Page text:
Older people treated as inpatients by female doctors fare significantly better than patients treated by male doctors, according to new research published in JAMA Internal Medicine, a medical journal.
The study by a team at Harvard Medical School looked at public health insurance data from the three years from January 2011 to December 2014 to explore the relationship between the sex of the treating physician and 30-day mortality and readmission rates.
The findings: based on 1,583,028 hospitalisations of patients with an average age of 80.2 years, patients treated by a female doctor had lower 30-day mortality (11.07 per cent vs. 11.49 per cent) and lower 30-day readmissions (15.02 per cent vs. 15.57 per cent).
While the percentage differences may appear modest, the findings are statistically significant because the sample size is so large. The authors say that if all doctors were achieving the outcomes seen among female physicians, there would be 32,000 fewer deaths per year in the United States.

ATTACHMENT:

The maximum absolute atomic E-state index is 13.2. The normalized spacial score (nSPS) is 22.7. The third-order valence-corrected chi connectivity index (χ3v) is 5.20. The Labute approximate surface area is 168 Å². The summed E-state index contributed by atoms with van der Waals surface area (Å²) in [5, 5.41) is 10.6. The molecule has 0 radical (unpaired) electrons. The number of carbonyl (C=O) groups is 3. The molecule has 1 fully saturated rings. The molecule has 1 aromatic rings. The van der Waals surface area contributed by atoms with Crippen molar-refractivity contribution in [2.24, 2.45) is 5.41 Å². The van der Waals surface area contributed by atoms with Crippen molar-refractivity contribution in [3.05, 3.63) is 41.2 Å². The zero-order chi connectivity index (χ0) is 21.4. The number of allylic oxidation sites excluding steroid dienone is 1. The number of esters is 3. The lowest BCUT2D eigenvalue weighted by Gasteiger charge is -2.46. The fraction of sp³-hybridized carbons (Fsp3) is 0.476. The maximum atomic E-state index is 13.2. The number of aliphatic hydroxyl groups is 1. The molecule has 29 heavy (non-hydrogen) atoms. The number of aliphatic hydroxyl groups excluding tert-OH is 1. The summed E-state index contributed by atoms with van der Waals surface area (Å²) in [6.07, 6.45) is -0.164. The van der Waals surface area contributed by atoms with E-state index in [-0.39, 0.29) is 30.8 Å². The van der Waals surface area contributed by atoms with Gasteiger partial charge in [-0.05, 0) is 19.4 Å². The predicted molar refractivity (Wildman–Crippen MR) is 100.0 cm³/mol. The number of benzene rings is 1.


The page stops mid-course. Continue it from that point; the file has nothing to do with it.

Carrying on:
Previous studies had suggested female doctors stuck more closely to best practice guidelines, took a more evidence-based approach to treatment, and may be more highly-rated by patients. However, the new study is the first to translate this into life and death outcomes.
Commentators have also speculated on whether female doctors get better results because they are more empathetic, better communicators or more likely to head up multidisciplinary teams which tend to have better outcomes.
“These findings suggest that the differences in practice patterns between male and female physicians, as suggested in previous studies, may have important clinical implications for patient outcomes,” say the authors.
In an editorial accompanying the publication, JAMA Internal Medicine says the findings make the gender pay gap and the disproportionately low numbers of women in top medical posts all the more galling.